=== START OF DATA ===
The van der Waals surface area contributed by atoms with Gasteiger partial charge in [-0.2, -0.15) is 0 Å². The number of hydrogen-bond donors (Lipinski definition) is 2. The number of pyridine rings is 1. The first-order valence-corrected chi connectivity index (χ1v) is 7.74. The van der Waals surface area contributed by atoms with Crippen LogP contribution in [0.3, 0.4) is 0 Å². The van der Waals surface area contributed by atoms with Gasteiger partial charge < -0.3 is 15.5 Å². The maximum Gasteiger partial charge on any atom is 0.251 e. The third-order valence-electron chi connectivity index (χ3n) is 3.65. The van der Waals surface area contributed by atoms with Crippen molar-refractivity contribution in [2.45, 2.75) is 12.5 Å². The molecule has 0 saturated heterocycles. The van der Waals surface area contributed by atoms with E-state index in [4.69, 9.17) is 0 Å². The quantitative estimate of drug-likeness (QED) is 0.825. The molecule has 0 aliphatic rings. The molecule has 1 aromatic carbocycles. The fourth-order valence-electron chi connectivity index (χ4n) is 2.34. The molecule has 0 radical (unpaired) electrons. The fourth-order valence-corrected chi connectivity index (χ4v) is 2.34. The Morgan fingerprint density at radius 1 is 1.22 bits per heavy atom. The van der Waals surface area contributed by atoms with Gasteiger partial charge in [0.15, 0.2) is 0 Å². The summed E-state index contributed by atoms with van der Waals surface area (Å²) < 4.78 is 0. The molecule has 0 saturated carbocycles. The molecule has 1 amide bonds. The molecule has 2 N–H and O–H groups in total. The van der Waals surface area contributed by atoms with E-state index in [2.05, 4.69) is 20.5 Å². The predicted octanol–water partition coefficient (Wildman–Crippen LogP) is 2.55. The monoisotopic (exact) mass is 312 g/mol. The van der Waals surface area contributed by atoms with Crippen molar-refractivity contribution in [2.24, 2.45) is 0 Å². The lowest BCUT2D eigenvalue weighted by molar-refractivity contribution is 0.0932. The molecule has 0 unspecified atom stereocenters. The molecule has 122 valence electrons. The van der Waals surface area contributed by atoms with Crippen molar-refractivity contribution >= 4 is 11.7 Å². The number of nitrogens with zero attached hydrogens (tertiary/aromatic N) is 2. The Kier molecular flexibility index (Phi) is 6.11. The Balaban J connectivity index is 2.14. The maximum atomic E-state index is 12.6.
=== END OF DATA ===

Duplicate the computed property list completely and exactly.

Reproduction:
The van der Waals surface area contributed by atoms with Gasteiger partial charge in [-0.2, -0.15) is 0 Å². The number of hydrogen-bond donors (Lipinski definition) is 2. The number of pyridine rings is 1. The first-order valence-corrected chi connectivity index (χ1v) is 7.74. The van der Waals surface area contributed by atoms with Crippen LogP contribution in [0.3, 0.4) is 0 Å². The van der Waals surface area contributed by atoms with Gasteiger partial charge < -0.3 is 15.5 Å². The maximum Gasteiger partial charge on any atom is 0.251 e. The third-order valence-electron chi connectivity index (χ3n) is 3.65. The van der Waals surface area contributed by atoms with Crippen molar-refractivity contribution in [2.45, 2.75) is 12.5 Å². The molecule has 0 saturated heterocycles. The van der Waals surface area contributed by atoms with E-state index in [4.69, 9.17) is 0 Å². The quantitative estimate of drug-likeness (QED) is 0.825. The molecule has 0 aliphatic rings. The molecule has 1 aromatic carbocycles. The fourth-order valence-electron chi connectivity index (χ4n) is 2.34. The molecule has 0 radical (unpaired) electrons. The fourth-order valence-corrected chi connectivity index (χ4v) is 2.34. The Morgan fingerprint density at radius 1 is 1.22 bits per heavy atom. The van der Waals surface area contributed by atoms with Gasteiger partial charge in [0.15, 0.2) is 0 Å². The summed E-state index contributed by atoms with van der Waals surface area (Å²) < 4.78 is 0. The molecule has 0 saturated carbocycles. The molecule has 1 amide bonds. The molecule has 2 N–H and O–H groups in total. The van der Waals surface area contributed by atoms with E-state index in [2.05, 4.69) is 20.5 Å². The predicted octanol–water partition coefficient (Wildman–Crippen LogP) is 2.55. The monoisotopic (exact) mass is 312 g/mol. The van der Waals surface area contributed by atoms with Crippen molar-refractivity contribution in [2.24, 2.45) is 0 Å². The lowest BCUT2D eigenvalue weighted by molar-refractivity contribution is 0.0932. The molecule has 0 unspecified atom stereocenters. The molecule has 122 valence electrons. The van der Waals surface area contributed by atoms with Crippen molar-refractivity contribution >= 4 is 11.7 Å². The number of nitrogens with zero attached hydrogens (tertiary/aromatic N) is 2. The Kier molecular flexibility index (Phi) is 6.11. The Balaban J connectivity index is 2.14. The maximum atomic E-state index is 12.6.